Meanwhile, city and county officials rushed to get roads and utilities stretched to the Johnson-grass covered hill and the traction company managed to get its first streetcar there on the opening day of school on Sept. 19, 1911.

* * *

While feverish construction was under way on “the hill,” TCU conducted its 1910-11 academic year in leased quarters at the corner of Weatherford and Commerce streets, catty-corner to the Tarrant County Courthouse. The two just-completed buildings, which had been dubbed Ingram Flats (when flat also referred to an apartment or room for rent), were now Texas Christian University.

They housed offices, classrooms, a chapel, a dining room and a print shop on lower floors and dormitories upstairs. Other TCU students and faculty lived in houses rented nearby.

PhotoIf the Skiff is an accurate measure, the city and university embraced each other from the very beginning. The Sept. 23, 1910, issue, reporting on the 38th annual opening of Texas Christian University, said that “never before was TCU given so hearty a welcome as on that day.”

Convocation, held in the auditorium of City Hall, was filled with students, faculty and townspeople. They cheered addresses by Mayor W.D. Davis, the city and county school superintendents and the chairman of the Board of Trade. Addison Clark, then age 69, came up from Thorp Spring to bless the school’s return to the city he originally had chosen as “the place that would be best for all time.”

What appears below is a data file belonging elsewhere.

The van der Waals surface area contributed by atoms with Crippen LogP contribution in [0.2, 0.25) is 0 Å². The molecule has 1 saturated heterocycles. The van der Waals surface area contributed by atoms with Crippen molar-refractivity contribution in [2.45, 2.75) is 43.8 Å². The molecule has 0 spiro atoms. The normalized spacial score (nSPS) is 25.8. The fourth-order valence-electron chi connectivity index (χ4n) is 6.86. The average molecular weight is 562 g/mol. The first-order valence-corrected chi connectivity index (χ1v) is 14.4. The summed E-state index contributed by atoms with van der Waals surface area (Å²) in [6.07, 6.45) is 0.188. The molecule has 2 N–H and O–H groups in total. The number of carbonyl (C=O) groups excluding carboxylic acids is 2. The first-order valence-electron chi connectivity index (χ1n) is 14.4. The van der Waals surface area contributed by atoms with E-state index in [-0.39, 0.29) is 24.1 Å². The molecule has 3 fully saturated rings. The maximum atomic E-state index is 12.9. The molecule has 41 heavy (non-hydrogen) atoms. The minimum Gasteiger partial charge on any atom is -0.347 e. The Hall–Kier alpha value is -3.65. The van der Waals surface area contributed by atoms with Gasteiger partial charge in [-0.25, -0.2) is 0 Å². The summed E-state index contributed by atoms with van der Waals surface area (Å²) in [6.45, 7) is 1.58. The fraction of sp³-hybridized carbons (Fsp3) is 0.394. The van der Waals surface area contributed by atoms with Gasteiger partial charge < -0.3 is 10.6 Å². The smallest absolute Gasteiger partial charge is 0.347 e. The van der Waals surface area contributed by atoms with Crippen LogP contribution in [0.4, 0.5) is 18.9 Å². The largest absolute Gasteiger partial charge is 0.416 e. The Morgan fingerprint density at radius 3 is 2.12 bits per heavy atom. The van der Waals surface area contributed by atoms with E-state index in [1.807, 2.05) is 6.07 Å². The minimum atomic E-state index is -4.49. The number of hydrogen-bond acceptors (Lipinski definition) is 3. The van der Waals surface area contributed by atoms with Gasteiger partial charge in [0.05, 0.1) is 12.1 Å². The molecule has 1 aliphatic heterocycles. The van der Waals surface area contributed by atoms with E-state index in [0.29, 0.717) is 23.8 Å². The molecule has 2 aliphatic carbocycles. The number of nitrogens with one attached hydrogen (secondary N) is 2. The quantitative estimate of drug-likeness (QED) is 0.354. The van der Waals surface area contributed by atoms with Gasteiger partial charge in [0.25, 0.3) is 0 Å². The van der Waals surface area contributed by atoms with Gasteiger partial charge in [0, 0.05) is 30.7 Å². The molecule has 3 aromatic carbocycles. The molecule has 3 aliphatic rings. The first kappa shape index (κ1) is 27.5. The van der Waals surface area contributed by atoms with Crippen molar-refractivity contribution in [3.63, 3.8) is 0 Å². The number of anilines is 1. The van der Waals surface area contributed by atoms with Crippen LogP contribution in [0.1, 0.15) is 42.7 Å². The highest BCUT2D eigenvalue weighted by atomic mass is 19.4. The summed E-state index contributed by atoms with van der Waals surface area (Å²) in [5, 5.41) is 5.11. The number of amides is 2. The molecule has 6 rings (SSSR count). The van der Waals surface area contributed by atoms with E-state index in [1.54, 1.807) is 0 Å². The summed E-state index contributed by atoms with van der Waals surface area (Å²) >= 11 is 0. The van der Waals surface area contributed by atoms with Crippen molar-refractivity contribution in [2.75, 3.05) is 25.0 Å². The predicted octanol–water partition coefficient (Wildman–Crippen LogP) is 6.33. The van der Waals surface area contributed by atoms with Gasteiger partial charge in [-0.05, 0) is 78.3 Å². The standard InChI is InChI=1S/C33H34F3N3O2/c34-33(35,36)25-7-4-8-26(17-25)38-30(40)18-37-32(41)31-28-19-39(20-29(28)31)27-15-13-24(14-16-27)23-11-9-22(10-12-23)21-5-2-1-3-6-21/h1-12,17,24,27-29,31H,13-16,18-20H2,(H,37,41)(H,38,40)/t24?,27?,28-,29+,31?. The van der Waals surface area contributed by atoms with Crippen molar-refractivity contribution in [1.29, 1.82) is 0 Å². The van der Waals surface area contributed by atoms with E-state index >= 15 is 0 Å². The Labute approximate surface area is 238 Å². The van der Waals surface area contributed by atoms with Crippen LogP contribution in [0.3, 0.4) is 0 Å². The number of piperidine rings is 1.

An editorial in the Skiff enthused: “We feel that TCU has never had such a successful opening, and we hope the people of this city may always have as hearty a welcome for us as they had on that day.”

Soon the courthouse lawn and sidewalks nearby were filled with energetic students, clearly showing residents that TCU was in town.

The school year was conducted as the previous 37 had. Literary societies, glee clubs, oratory teams, quartets, choirs and dramatics troupes met, read, cheered, debated, performed, sang and inspired as student life skipped merrily along.

Even intercollegiate football continued during the downtown year. Team captain J.W. Massie ’11 spent the summer visiting boys on the squad to ensure they would be joining him in Fort Worth.

Enough did, and the Horned Frogs, coached by a new head man, Kemp Lewis, tied cross-town Polytechnic College (later to become Texas Wesleyan), won two games against Trinity — home and road — and lost six, including two games with arch rival Baylor. The good-natured jostling with the Bears was so important to the school that the administration agreed in October to send the student body to Waco to cheer on the boys in purple and white.

By the end of the season, the squad elected Milton Daniel ’12 as captain for next year’s team — though he was often erroneously referred to as “Daniels” in the Skiff. But, as one of the team’s best players, the paper would eventually get it right.

The practice of planning and looking forward to the next school year would be a theme throughout the fall and spring.

PhotoIn addition to the drawing of the new main building, published in October, the administration was busy finding creative means to offset costs. The practice of “naming opportunities,” as it is known today, was implemented.

After Thanksgiving, university endowment secretary Chalmers McPherson announced that a number of the furnishings in the new building would be named for donors: $750 for library holdings in honor of the Sherley family; $500 for the reception room in honor of Mr. and Mrs. C.F. Love and Mrs. Lizzie Barron; $200 for the parlor of the boys’ dormitory in honor of the Christian church in Van Alstyne.